The publication of Serpico’s charges led to the Knapp Commission on Police Corruption, which found pervasive and systemic payoffs to officers at every level of the department, even in the office of the police commissioner.

Like Durk, del Pozo is an exceptional figure in the NYPD. As is Durk, who attended Amherst College, del Pozo is an Ivy League graduate. He served in the military, is reportedly studying for his Ph.D. in philosophy, and has written articles on such controversial subjects as the torture of prisoners and the racially charged confrontation between a black Harvard professor and a white Cambridge, Mass. police sergeant.

Deputy Commissioner for Intelligence David Cohen dispatched him in 2005 to Amman, Jordan as one of the department’s elite overseas detectives. Cohen also sent him to Mumbai, India after the terrorist attack there in 2008.

Last October, Kelly appointed him commanding officer of the 50th precinct, making him, at age 35, one of the youngest captains in the department.

So does it make sense that a smart, ambitious guy like del Pozo would risk his stellar career by acting on his own to convey an offer to Schoolcraft?

More likely, who among the brass came up with this harebrained scheme, and did it have the imprimatur of Commissioner Kelly? Since no decision — no matter how small — occurs without the commissioner’s knowledge, one might be tempted to think so.

In addition, does this backroom approach to Schoolcraft reflect department concerns that his allegations, like Serpico’s 40 years before, may reach beyond a single unit?

Just as payoffs, back then, covered virtually every police precinct, it is an open secret within the department that low-balling crime statistics occurs in many, if not most, precincts throughout the city.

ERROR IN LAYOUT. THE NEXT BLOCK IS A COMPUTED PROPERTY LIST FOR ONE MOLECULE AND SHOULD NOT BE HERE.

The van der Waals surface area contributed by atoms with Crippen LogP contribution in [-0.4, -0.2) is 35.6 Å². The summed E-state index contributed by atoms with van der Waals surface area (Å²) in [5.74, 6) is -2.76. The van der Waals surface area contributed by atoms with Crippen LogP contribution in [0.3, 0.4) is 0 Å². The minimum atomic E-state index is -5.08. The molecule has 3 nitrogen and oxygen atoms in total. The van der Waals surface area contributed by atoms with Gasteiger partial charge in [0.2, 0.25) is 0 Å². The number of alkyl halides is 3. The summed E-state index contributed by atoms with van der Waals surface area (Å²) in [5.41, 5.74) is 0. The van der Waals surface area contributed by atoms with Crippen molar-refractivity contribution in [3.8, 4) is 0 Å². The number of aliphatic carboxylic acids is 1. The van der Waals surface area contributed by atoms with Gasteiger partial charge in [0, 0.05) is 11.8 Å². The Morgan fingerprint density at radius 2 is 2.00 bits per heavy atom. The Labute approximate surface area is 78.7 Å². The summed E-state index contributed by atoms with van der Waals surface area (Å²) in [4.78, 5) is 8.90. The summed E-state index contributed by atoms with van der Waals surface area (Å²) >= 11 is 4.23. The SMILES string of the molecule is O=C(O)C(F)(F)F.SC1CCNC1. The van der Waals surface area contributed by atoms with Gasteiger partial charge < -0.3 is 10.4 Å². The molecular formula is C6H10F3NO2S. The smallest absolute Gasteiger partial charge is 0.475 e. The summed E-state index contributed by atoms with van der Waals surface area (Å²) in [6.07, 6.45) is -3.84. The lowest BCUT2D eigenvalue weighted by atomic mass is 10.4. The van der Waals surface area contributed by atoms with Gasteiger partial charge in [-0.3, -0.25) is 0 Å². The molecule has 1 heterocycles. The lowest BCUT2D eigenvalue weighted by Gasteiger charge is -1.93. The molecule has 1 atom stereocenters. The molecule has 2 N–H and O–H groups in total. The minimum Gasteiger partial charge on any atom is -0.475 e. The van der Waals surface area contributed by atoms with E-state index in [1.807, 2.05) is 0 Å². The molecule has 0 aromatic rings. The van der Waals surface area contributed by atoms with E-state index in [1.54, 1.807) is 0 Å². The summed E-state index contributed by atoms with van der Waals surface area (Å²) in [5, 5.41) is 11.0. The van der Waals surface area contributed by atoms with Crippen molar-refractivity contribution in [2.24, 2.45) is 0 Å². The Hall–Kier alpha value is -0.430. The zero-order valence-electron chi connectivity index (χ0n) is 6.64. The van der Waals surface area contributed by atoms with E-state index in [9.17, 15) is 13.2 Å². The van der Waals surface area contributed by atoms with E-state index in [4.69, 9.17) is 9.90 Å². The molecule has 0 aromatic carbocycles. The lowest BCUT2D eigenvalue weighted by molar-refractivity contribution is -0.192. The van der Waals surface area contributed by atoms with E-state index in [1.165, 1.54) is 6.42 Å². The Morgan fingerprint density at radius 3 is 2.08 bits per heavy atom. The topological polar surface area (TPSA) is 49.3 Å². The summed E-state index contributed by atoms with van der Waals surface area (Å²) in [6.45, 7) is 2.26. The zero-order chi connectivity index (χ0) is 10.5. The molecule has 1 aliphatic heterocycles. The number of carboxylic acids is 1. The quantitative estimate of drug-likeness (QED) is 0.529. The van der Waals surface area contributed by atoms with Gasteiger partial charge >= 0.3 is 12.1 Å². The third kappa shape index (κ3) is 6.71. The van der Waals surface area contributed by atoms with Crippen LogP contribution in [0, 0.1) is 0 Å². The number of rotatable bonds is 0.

Norinsberg has established a website — www.schoolcraftjustice.com — and says he is receiving calls from officers all across town reporting low-balling of crime reports.

Yet Kelly has been successful in blocking outside agencies from investigating these allegations, which first surfaced in 2005 when the patrolmen’s and sergeants' unions stated publicly that the practice of downgrading crimes was city-wide.

Kelly refused to turn over documents on this issue requested by Mark Pomerantz, chairman of the Mayor’s Commission to Combat Police Corruption, which lacks subpoena power. Bloomberg supported Kelly by remaining silent, prompting Pomerantz to resign.

Since then, not one of the city’s district attorneys has had the guts to begin an investigation into the union claims.

After Schoolcraft made his initial allegations about the 81st precinct, Larry Schoolcraft wrote to Pomerantz, now in private practice. Pomerantz wrote back: “I would refer you to the Commission to Combat Police Corruption, but in candor I do not think they have the ability to do anything for you.”

Last Friday, this reporter visited the office of Public Information [DCPI] on the 13th floor of Police Plaza to ask Deputy Commissioner for Public Information Paul Browne — for the third time— whether, as Schoolcraft has charged in his lawsuit , Browne accompanied Chief Marino and the officers who dragged Schoolcraft from his Queens home off to Jamaica Hospital, where he was kept in a psychiatric ward for six days.

If Browne was in fact there, shouldn’t he, along with Mauriello and Marino, be investigated for retaliating against Schoolcraft?

DCPI’s chief factotum, Lieut. Gene Whyte, said that Browne was out. Asked whether Browne’s deputy, Inspector Kim Royster was in, Whyte busied himself in her office, made a phone call, then returned to say that she, too, was out.

Shortly afterwards, a sergeant in charge of building security informed Your Humble Servant that, unless he had a formal appointment, he could no longer visit the 13th floor.